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mecklm

"Purple pond" question

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For you folks that remove paint in the purple pond, does the paint merely lose its adhesion to the base surface and come off in sheets and pieces or does it actually dissolve/disintegrate or does it depend on what type of paint was used? 

Thanks in advance for your info! 

Mike 

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15 minutes ago, mecklm said:

For you folks that remove paint in the purple pond, does the paint merely lose its adhesion to the base surface and come off in sheets and pieces or does it actually dissolve/disintegrate or does it depend on what type of paint was used? 

Thanks in advance for your info! 

Mike 

Depends on the paint and primer. Sometimes it "sheets" off the primer, sometimes it just dissolves. Depends on the age of the paint too. I find the older the paint, the more it comes off in sheets. Just have an old toothbrush around to scrub it if it doesnt look like it's working.

 

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For what it's worth, from my experience I found the purple pond is effective on enamel but not lacquer. I haven't tried it on acrylic.

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Agree with Jehdir6 - it can work both ways.

Free hint: warming it up to 100°-120° makes it work better and faster. And using non-abrasive powdered cleanser on the toothbrush for traction helps on stubborn flat blacks.

 

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Enamel will usually just disintegrate.

Lacquer will come off in sheets.

 

1 hour ago, Bainford said:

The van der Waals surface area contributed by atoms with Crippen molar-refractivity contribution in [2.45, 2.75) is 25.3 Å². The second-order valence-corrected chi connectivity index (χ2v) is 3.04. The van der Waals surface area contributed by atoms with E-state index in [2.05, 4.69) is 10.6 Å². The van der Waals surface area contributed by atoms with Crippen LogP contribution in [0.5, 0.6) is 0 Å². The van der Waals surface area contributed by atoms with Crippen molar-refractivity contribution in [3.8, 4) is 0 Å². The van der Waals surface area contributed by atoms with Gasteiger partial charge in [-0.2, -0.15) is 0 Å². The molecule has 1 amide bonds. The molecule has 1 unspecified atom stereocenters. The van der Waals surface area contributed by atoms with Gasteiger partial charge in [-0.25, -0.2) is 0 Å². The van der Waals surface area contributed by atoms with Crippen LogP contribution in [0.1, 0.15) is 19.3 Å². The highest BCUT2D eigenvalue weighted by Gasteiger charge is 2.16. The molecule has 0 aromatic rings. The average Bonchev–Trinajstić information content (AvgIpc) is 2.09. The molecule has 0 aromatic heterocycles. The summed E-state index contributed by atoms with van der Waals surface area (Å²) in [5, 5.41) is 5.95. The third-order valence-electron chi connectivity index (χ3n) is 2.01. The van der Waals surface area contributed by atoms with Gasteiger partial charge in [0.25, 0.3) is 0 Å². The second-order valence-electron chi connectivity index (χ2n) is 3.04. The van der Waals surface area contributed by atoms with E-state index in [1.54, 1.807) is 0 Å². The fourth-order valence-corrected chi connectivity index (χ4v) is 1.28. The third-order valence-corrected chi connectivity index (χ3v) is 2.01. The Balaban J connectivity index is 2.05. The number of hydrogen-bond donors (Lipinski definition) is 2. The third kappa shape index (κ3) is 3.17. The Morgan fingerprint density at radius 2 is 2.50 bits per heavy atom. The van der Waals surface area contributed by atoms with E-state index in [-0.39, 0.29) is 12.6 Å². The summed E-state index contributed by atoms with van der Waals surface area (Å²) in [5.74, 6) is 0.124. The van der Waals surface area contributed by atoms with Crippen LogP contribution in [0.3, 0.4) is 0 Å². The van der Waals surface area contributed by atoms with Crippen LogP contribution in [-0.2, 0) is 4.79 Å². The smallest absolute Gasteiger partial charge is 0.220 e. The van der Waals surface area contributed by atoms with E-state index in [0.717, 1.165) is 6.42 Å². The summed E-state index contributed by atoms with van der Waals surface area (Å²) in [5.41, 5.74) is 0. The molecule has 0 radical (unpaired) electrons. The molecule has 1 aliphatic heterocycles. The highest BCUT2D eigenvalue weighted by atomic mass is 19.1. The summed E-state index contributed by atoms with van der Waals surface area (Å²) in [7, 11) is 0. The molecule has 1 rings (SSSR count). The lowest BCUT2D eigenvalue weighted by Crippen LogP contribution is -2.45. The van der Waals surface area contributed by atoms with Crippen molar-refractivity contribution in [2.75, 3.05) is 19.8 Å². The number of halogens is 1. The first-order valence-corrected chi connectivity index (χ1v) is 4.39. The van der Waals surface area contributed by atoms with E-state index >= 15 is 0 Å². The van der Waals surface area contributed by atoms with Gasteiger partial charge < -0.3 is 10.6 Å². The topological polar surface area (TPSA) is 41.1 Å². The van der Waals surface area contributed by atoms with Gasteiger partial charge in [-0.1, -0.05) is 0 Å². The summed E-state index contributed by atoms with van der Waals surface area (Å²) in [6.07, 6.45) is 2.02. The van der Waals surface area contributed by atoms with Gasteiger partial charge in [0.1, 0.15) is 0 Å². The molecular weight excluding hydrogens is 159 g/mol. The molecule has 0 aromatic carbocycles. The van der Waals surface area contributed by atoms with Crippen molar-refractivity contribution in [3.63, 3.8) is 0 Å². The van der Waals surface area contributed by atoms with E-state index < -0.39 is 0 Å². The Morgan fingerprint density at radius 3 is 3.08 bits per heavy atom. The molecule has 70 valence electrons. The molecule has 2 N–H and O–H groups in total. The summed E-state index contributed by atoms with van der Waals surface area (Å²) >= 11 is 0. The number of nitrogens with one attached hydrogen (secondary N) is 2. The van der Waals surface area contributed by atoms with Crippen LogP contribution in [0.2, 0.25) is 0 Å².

For what it's worth, from my experience I found the purple pond is effective on enamel but not lacquer. I haven't tried it on acrylic.

It will work for lacquer paint.

I've used it to remove paints as stubborn as Duplicolor & other automotive lacquers.

Being as the Super Clean will dissolve the primer & not the paint, you need to give it an avenue to reach the primer.

This can be achieved by scratching the paint in a few areas down to the primer.

That will allow the Super Clean to work it's way under the paint to begin to lift it.

It can take a while, but I've found that if you just let it soak for a week or more, (the plastic will not be harmed by letting it soak for weeks at a time) the paint will lift & peel completely off.

I've had entire body panels of paint peel off in one large piece.

I will add that while the paint will come off, the primer can be another matter.

Super Clean doesn't seem to work very well on the clean removal of primer.

It will however remove multiple coats of lacquer cleanly with patience.

 

And please, use Super Clean!

Purple Power does not work nearly as well.

 

Steve

Edited by StevenGuthmiller

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Thanks for all of your replies! I'm especially fond of the extra credit tips like "super clean" and heating the solution. I'm assuming the heating only applies to short term soaks as opposed to weeks long durations. 

Follow up question; I do have a small, heated ultrasonic cleaner with a 30 minute timer. Has anyone used the cleaners in combination with ultrasonic? Any pitfalls to be wary of?

Thanks again for all the thorough replies! 

Mike 

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For what it's worth, I've had good luck using Super Clean to remove automotive urethanes as well... it just takes a long time, but as noted above soaking for a good bit didn't seem to hurt the styrene at all.

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Try using a denture brush as opposed to a regular, old toothbrush. The angle of the handle and head, along with the second, smaller head, make a denture brush a better choice. The bristles are normally a little more durable as well.

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7 hours ago, restoman said:

 but as noted above soaking for a good bit didn't seem to hurt the styrene at all.

True.

I've soaked parts for as much as a month with no adverse affects to the plastic whatsoever.